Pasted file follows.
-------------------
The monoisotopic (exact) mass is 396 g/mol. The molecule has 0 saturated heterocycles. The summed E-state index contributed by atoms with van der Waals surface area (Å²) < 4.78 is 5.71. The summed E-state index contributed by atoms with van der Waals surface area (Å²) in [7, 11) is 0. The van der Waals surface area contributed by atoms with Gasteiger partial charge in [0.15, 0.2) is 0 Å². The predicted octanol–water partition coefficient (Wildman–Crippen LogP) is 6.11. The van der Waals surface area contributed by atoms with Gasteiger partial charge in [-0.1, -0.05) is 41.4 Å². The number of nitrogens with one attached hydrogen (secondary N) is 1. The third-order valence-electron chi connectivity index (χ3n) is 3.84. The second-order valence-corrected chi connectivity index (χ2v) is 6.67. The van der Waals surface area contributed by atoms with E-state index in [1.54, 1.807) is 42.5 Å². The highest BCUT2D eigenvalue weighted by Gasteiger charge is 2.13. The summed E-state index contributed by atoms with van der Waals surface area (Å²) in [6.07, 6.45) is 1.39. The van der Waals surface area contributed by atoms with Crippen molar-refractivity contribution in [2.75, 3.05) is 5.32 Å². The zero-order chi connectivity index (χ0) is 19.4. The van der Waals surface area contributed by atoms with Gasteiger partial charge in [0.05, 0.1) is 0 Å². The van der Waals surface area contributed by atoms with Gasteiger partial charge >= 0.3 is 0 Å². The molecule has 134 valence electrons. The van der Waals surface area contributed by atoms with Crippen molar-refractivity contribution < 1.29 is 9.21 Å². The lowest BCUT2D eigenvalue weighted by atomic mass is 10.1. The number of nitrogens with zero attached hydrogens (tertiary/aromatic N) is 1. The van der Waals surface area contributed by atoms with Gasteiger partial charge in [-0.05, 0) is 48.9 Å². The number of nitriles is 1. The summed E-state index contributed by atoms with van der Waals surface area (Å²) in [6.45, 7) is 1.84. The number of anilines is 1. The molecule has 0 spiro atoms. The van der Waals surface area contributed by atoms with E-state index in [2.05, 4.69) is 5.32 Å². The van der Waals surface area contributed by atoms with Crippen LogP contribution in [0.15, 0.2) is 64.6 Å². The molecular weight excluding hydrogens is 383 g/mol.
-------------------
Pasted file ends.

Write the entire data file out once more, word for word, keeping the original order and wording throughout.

The monoisotopic (exact) mass is 396 g/mol. The molecule has 0 saturated heterocycles. The summed E-state index contributed by atoms with van der Waals surface area (Å²) < 4.78 is 5.71. The summed E-state index contributed by atoms with van der Waals surface area (Å²) in [7, 11) is 0. The van der Waals surface area contributed by atoms with Gasteiger partial charge in [0.15, 0.2) is 0 Å². The predicted octanol–water partition coefficient (Wildman–Crippen LogP) is 6.11. The van der Waals surface area contributed by atoms with Gasteiger partial charge in [-0.1, -0.05) is 41.4 Å². The number of nitrogens with one attached hydrogen (secondary N) is 1. The third-order valence-electron chi connectivity index (χ3n) is 3.84. The second-order valence-corrected chi connectivity index (χ2v) is 6.67. The van der Waals surface area contributed by atoms with E-state index in [1.54, 1.807) is 42.5 Å². The highest BCUT2D eigenvalue weighted by Gasteiger charge is 2.13. The summed E-state index contributed by atoms with van der Waals surface area (Å²) in [6.07, 6.45) is 1.39. The van der Waals surface area contributed by atoms with Crippen molar-refractivity contribution in [2.75, 3.05) is 5.32 Å². The zero-order chi connectivity index (χ0) is 19.4. The van der Waals surface area contributed by atoms with Gasteiger partial charge in [0.05, 0.1) is 0 Å². The van der Waals surface area contributed by atoms with Gasteiger partial charge >= 0.3 is 0 Å². The molecule has 134 valence electrons. The van der Waals surface area contributed by atoms with Crippen molar-refractivity contribution < 1.29 is 9.21 Å². The lowest BCUT2D eigenvalue weighted by atomic mass is 10.1. The number of nitrogens with zero attached hydrogens (tertiary/aromatic N) is 1. The van der Waals surface area contributed by atoms with Gasteiger partial charge in [-0.05, 0) is 48.9 Å². The number of nitriles is 1. The summed E-state index contributed by atoms with van der Waals surface area (Å²) in [6.45, 7) is 1.84. The number of anilines is 1. The molecule has 0 spiro atoms. The van der Waals surface area contributed by atoms with E-state index in [2.05, 4.69) is 5.32 Å². The van der Waals surface area contributed by atoms with Crippen LogP contribution in [0.15, 0.2) is 64.6 Å². The molecular weight excluding hydrogens is 383 g/mol.